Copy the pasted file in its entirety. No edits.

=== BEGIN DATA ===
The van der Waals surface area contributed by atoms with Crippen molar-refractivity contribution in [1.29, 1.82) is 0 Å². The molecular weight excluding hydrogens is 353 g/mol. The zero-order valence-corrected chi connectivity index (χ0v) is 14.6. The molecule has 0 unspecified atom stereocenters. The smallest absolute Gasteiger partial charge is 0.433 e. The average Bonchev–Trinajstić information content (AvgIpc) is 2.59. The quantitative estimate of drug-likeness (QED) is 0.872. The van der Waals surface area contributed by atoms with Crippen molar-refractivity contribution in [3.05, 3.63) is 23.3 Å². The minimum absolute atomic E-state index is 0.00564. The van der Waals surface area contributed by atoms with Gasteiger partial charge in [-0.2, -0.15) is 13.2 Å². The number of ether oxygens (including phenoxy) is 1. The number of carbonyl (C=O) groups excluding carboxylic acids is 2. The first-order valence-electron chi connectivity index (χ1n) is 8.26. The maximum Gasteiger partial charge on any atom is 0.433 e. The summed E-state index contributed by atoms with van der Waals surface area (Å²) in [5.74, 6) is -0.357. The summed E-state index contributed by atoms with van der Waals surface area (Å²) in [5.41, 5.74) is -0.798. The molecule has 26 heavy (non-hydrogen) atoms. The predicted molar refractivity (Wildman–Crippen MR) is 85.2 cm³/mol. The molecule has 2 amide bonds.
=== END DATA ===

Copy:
The van der Waals surface area contributed by atoms with Crippen molar-refractivity contribution in [1.29, 1.82) is 0 Å². The molecular weight excluding hydrogens is 353 g/mol. The zero-order valence-corrected chi connectivity index (χ0v) is 14.6. The molecule has 0 unspecified atom stereocenters. The smallest absolute Gasteiger partial charge is 0.433 e. The average Bonchev–Trinajstić information content (AvgIpc) is 2.59. The quantitative estimate of drug-likeness (QED) is 0.872. The van der Waals surface area contributed by atoms with Crippen molar-refractivity contribution in [3.05, 3.63) is 23.3 Å². The minimum absolute atomic E-state index is 0.00564. The van der Waals surface area contributed by atoms with Gasteiger partial charge in [-0.2, -0.15) is 13.2 Å². The number of ether oxygens (including phenoxy) is 1. The number of carbonyl (C=O) groups excluding carboxylic acids is 2. The first-order valence-electron chi connectivity index (χ1n) is 8.26. The maximum Gasteiger partial charge on any atom is 0.433 e. The summed E-state index contributed by atoms with van der Waals surface area (Å²) in [5.74, 6) is -0.357. The summed E-state index contributed by atoms with van der Waals surface area (Å²) in [5.41, 5.74) is -0.798. The molecule has 26 heavy (non-hydrogen) atoms. The predicted molar refractivity (Wildman–Crippen MR) is 85.2 cm³/mol. The molecule has 2 amide bonds.